Category Archives: Leica Film camera

Anna Baldazzi’s M3 Up For Auction

Anna Baldazzi is an Italian free-lance photographer who worked both in Italy and New York. She’s photographed everything from Julie Christie on the set of Dr. Zhivago to Federico Fellini and Salvadore Dali, all with the M3 above.

Bonham’s London is auctioning off her M3 #1078602, factory black paint, mated with a 50mm f2 Summicron #2031524, purchased new by her in the sixties. Expected final hammer price is $4900-$7300 USD.

 

A Leicaflex Fit For a Queen

This is NOT the Leicaflex in question – but it’s still pretty cool; Check out the lens.

I love stories (usually apocryphal), of rare Leicas bought at yard sales or found in a dead uncle’s attic. It’s cheap permission to daydream, to indulge an escapist fantasy – highly unlikely, but it could happen to me. The tall tales are often propagated by otherwise reliable sources, attesting to the seductions of the story, but, then again, one never knows what you might end up with via an ignorant Ebay seller or Craigslist advert or eccentric uncle.

So imagine you’re the guy in 1978 who buys a used Leicaflex, serial number 1169048, from the Canadian Department of Lands and Forests who’s selling it, along with 4 Leitz lenses, as superfluous stock. You use it for a few years, and then one day you remove what appears to be a glued on brass plate covering the front of the pentaprism (because it looked odd and you’d just compared your model to another Leicaflex you found in a camera shop that didn’t have that brass plate) and you find, engraved on the camera “E II R” and below it “1867/1967 CANADA” with crown and stylized maple leaf centenary symbol. What the…?

It turns out that the camera you bought, along with the four lenses, was to be a present to Queen Elizabeth II by the Canadian Government on the occasion of her visit to Ottawa for Canada’s Centenary celebrations in 1967.  After having special ordered the camera from Leitz, the Canadians learned the Queen already owned a Leicaflex – given her by the West German Government no less- so they shelved the idea (God only knows what they did end up giving her – a jug of virgin maple syrup, or gold hockey puck?), had someone fashion a brass plate to cover the engravings and sent the whole outfit off to the Department of Lands and Forests for use by an unsuspecting staff photographer, where it was well-used and eventually sold as superfluous to requirements.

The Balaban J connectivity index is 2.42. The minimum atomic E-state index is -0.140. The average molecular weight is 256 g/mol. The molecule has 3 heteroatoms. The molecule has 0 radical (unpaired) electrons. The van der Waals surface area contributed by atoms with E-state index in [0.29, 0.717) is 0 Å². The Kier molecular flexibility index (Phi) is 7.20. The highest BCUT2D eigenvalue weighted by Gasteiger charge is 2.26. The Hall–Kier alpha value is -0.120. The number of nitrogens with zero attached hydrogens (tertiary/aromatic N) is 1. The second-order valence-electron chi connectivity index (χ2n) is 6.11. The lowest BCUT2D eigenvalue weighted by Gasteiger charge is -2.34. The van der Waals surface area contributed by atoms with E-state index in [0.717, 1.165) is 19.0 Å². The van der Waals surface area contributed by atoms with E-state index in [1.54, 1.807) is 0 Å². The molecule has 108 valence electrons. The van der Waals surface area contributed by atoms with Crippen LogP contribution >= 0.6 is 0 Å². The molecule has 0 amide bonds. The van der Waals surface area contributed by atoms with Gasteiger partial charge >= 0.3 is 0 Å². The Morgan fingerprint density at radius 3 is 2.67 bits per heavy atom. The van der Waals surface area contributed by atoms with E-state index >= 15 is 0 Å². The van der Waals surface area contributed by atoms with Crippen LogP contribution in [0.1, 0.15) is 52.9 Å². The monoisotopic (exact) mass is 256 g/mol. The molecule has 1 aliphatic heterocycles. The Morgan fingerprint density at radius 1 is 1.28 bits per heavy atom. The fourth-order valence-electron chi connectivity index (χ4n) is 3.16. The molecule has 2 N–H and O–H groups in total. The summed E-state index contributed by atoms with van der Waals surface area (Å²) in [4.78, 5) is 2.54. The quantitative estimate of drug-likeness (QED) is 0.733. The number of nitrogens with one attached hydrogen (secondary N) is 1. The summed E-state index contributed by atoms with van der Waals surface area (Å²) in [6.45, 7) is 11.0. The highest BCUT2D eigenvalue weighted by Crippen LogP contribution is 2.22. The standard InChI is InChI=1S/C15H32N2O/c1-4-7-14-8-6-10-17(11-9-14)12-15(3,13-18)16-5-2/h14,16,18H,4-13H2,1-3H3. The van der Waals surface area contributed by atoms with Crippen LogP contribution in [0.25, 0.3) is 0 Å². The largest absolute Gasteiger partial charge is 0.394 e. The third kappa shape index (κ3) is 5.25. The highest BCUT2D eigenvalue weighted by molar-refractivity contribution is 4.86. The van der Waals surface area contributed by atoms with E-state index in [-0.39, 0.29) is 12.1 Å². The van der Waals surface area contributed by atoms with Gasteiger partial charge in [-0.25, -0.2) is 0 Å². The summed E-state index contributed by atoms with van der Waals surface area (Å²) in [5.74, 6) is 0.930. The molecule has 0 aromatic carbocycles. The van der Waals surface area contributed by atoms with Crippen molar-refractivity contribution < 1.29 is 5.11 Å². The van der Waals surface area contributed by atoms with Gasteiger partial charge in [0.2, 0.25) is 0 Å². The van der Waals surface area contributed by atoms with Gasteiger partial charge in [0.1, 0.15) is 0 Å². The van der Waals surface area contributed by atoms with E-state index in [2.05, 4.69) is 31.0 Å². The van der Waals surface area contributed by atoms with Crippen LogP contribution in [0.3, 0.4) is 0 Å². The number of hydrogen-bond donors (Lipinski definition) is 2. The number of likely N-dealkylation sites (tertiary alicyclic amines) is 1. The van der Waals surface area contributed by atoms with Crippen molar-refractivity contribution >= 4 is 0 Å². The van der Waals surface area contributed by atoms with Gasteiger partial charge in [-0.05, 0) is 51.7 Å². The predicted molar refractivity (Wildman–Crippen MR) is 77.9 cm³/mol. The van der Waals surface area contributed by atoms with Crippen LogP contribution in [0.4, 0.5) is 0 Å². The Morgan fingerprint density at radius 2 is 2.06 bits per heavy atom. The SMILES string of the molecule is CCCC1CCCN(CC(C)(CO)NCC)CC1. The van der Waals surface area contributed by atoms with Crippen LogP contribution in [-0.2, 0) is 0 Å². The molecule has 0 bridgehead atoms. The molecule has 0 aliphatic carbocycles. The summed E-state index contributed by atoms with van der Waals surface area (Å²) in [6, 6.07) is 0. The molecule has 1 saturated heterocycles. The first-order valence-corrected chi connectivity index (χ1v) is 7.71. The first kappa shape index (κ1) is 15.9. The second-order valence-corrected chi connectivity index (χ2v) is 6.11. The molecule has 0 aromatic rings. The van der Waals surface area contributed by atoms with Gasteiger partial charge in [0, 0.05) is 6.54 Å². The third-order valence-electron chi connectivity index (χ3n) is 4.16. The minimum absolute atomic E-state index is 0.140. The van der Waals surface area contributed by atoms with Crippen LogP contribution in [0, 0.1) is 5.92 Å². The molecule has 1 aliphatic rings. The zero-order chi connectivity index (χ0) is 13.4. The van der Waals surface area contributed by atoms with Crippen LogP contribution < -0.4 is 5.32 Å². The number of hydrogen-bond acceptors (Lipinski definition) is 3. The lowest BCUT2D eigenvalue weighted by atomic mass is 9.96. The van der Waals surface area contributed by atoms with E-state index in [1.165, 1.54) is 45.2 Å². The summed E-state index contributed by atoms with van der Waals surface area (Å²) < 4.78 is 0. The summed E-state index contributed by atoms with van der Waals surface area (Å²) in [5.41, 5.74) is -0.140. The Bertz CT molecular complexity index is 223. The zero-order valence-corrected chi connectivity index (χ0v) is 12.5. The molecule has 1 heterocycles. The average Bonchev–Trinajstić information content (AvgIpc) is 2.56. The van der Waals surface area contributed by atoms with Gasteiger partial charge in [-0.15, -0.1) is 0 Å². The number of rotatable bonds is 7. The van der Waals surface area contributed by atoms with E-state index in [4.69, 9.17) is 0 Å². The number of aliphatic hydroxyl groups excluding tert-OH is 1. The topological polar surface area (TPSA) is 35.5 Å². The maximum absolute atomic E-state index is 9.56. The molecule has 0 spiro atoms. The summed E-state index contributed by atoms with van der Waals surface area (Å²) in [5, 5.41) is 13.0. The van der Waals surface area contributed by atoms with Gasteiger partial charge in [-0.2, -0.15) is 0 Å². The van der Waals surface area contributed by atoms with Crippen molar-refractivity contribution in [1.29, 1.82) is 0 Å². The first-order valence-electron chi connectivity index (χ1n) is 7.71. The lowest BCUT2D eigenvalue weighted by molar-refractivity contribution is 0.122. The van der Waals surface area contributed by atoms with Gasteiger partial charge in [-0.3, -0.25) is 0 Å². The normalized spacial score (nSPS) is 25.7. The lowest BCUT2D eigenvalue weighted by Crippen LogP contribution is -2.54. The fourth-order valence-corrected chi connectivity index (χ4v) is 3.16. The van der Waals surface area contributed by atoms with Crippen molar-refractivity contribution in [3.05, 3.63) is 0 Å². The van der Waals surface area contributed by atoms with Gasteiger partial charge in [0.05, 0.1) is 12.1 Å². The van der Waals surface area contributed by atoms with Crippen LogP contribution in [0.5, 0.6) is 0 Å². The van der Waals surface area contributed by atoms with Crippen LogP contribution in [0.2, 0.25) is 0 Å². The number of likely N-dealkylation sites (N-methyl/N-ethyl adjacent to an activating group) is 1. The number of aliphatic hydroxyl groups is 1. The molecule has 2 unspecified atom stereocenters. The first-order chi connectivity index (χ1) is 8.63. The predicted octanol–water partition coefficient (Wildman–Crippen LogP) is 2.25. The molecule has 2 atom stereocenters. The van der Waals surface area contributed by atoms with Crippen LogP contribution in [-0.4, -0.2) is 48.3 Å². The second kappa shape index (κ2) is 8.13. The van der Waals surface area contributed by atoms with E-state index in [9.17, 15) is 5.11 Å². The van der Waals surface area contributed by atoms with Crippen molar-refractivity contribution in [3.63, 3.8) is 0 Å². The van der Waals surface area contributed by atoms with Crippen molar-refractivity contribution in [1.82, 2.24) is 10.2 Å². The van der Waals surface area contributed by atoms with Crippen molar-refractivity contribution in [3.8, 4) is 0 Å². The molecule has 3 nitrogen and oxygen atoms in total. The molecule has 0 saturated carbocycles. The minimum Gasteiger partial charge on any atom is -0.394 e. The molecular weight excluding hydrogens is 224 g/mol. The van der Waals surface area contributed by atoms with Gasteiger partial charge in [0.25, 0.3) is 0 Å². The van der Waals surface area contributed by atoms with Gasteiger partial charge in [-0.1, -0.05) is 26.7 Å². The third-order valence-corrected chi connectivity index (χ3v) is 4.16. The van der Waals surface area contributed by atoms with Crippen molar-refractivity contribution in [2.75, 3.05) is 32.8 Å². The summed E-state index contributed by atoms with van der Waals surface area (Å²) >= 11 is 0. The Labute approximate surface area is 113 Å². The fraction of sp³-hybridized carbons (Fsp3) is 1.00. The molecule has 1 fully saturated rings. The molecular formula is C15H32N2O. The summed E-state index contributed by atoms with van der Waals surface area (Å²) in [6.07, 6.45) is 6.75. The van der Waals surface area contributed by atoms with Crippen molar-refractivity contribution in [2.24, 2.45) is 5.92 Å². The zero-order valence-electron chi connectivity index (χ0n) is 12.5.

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On a related note, readers of the blog might have gotten the opinion that I don’t like the U.K. Royal family, based on a few previous posts accusing them of being lay-abouts and funny-looking social parasites. Not true, and even were it true, I’d have no room as an American to make fun of another societies’ governance, given the insane clown who currently heads our government.

I will say this about the Queen – in my admittedly idiosyncratic opinion, she was a real looker when young. Check out the photo above and tell me I’m wrong. Her kids, however, are a different story.